``The sterling investment-grade markets have faced a supply headwind,'' said Jamie Stuttard, who helps manage $10 billion of U.K. corporate bonds at Schroders Plc in London. ``Corporate bonds have done exceptionally well in the last few years and our view is that there isn't a great deal of value left.''

The average yield on corporate pound-denominated bonds due in 15 years or longer is 4.89 percent, according to Merrill. While down from 5.24 percent at the end of 2004, the yield rose from a 4.48 percent on Jan. 18. The premium borrowers pay above government debt rose to 62 basis points from January's low of 59.5 basis points.

Best Returns

The new rules helped bondholders earn some of the best returns until January. Long-term pound-denominated company bonds paid 11.5 percent last year, the most since 1998, beating European and U.S. corporate bonds as well as emerging market securities, Merrill data show.

Pension fund demand drove the yield on 30-year U.K. government bonds to 3.68 percent in January, the lowest since 1954 and below the Bank of England's interest-rate target. Gilts due in 15 years or longer returned 10.9 percent in 2005, the best year since 1998, Merrill data show.

The rally turned into a rout this year as the U.K. economy shows signs of accelerating. Yields on 30-year gilts rose 33 basis points since mid-January, the biggest two-month jump in a year.

Gladstone Box

Blair's government may provide more reasons to sell bonds tomorrow when Brown brings his red ``Gladstone box'' -- the valise named after former chancellor William Gladstone that contains the fiscal 2006-2007 budget -- to the House of Commons. Brown is likely to announce record bond sales.

The U.K. will increase debt issuance by 34 percent to 70 billion pounds, the most since government records began in 1990, according to the median forecast in a Bloomberg survey of 13 gilt dealers Jan. 26 and Jan. 27.

The firms forecast sales of debt due in at least 15 years will rise 43 percent to 25.7 billion pounds as Brown bows to pressure from retirement groups that say there's a shortage of bonds. The U.K.'s biggest dealers and investors last month begged the Treasury to sell more long-term debt.

``A wide range of factors may influence investment decisions'' by pension funds, Treasury spokesman Tom Youldon said when contacted yesterday by Bloomberg News. ``The pension regulator doesn't specify particular asset mixes.''

Blair spokesman Tom Kelly referred questions about losses in bonds and pension rules to the Treasury and the Department for Work and Pensions. ``Hopefully the buck doesn't stop at Number 10,'' Kelly said, referring to the prime minister's Downing Street address.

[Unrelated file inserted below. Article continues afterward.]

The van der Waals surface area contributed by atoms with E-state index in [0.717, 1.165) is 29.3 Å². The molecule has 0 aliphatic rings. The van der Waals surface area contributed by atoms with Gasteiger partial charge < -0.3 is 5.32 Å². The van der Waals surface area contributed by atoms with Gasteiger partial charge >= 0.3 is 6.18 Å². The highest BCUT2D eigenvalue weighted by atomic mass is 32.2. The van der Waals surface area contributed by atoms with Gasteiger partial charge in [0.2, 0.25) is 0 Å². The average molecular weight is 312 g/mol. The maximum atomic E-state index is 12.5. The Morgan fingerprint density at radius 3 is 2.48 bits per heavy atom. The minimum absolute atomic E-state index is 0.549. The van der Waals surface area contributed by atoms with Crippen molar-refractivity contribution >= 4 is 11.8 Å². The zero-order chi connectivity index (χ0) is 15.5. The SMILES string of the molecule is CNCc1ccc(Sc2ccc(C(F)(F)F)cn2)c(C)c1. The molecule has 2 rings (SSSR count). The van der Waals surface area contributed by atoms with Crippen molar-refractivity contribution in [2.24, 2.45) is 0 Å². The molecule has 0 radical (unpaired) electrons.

Fiona Ludlow, a spokeswoman for the Department of Work and Pensions, referred questions to the Treasury when contacted last week.

Millions at Risk

Millions of retirees may find they don't have the cash they thought if pension managers keep stuffing bonds into the funds, said Neil Duncan-Jordan, communications and development officer at the National Pensioners' Convention, a pensioner rights group in London with about 1.5 million members.

About 73 percent of Britain's pensioners rely on income from occupational pension plans, according to the Department for Work and Pensions. Payouts from such plans averaged about 137 pounds a week in the year ended April 2004.

Bond buying will continue as long as the government forces retirement funds to value their liabilities using company debt yields, said Denis Gould, head of fixed income at AXA Investment Managers in London.

``Pension funds are looking to match their liabilities and that means they're looking to buy long bonds,'' said Gould, who helps oversee $52 billion.

Chasing Your Tail

Mercer estimates that 83 billion pounds of pension liabilities aren't covered by assets, 10.6 percent more than in January 2005. The increase was caused in part by the drop in bond yields, according to Mercer.

Buying bonds to make up the losses drives yields lower and widens the shortfall in company pension funds, something Adair Turner, chairman of the U.K. Pension Fund Commission, called the ``chase-your-tail effect'' in a January speech to the World Economic Forum in Davos, Switzerland. Turner declined an interview request by Bloomberg last week.

Britain's Pensions Regulator said it isn't forcing funds to buy any particular security. Pension trustees should seek ``advice from their professional advisers on suitable investment strategies,'' London-based spokeswoman Amy Balchin said.

Paul Clark, a managing director at JLT Benefit Solutions Group in London, a unit of consulting company Jardine Lloyd Thompson, said the regulator's perception of preferred pension investments is clear.

``Pension funds are getting out of equities,'' Clark said in an interview. ``The regulator may not have told them to, but by setting the basis for calculating liabilities as bonds, they effectively have.''

To contact the reporter on this story:

Sebastian Boyd in London at sboyd9@bloomberg.net

Last Updated: March 20, 2006 19:12 EST